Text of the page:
Headquartered in Toronto, the Canadian Chamber of Commerce has taken a good look at the mining industry and acknowledges that mining has taken its competitive advantage across several connected industries. Moreover, we must ensure that the factors that made Canada a global mining leader are strengthened.
Apparently, the message of mining's importance to Canada is reaching beyond the industry itself. The Chamber recognizes that the mineral industry is one of Canada's larger employers (more than 320,000 direct and indirect jobs), and that the core industry contributes considerably to this country's gross domestic product ($35.6 billion in 2011). The mining and mineral industries were responsible for over 20% of Canada's exports ($102 billion in 2011).
The position is examined in the Chamber's recent report, The World's Mining Capital: How Canada Transformed its Resources Endowment into a Global Competitive Advantage. (Downloadable at Chamber.ca.)
The 50-page report takes a close look at the importance of Toronto as the global capital of mining finance, British Columbia having the world's largest concentration of junior companies, and the 100+-year history of Sudbury as a mining centre. It goes on to chronicle how the Canadian mining industry is integrated into the global economy and is one of the few sectors where Canada has a strong external investment presence.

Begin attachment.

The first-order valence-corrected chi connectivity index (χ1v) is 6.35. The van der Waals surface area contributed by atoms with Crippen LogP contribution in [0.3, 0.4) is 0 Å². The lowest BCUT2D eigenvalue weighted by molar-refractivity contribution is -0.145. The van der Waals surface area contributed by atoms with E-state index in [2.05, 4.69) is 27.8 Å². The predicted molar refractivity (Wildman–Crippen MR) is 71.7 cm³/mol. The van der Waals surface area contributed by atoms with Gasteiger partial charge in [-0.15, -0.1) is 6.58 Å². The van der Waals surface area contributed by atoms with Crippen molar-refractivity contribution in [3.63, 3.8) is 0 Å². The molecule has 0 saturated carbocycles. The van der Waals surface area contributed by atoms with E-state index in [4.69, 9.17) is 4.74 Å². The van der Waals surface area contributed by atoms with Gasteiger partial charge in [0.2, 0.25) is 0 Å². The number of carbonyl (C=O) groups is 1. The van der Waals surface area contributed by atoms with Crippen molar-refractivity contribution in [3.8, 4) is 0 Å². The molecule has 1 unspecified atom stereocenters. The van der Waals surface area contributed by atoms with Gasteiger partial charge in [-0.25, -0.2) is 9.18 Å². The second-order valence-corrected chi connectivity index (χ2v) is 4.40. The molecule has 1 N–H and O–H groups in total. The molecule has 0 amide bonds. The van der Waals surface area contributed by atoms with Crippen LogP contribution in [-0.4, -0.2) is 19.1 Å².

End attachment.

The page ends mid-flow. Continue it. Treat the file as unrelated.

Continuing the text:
Following that are recommendations drawn from 15 leaders in the Canadian mining, financial, and professional services sectors. Together they outline the steps necessary for Canadian miners to maintain their global leadership.
"We have leveraged our metal and mineral endowment not just by extracting and processing raw material but also by creating and selling the knowledge of how to develop these resources. What we need now is to ensure that the factors that made us the global leader of the sector are strengthened," said Perrin Beatty, president and CEO of the Canadian Chamber of Commerce
Beatty said one of the dark clouds on the horizon for the mining sector is the growing skills crisis that is becoming a significant constraint on the industry. The Chamber also argues that governments are critical to the mining industry's success. New investments in both physical and intangible infrastructure are needed to exploit our resource endowments.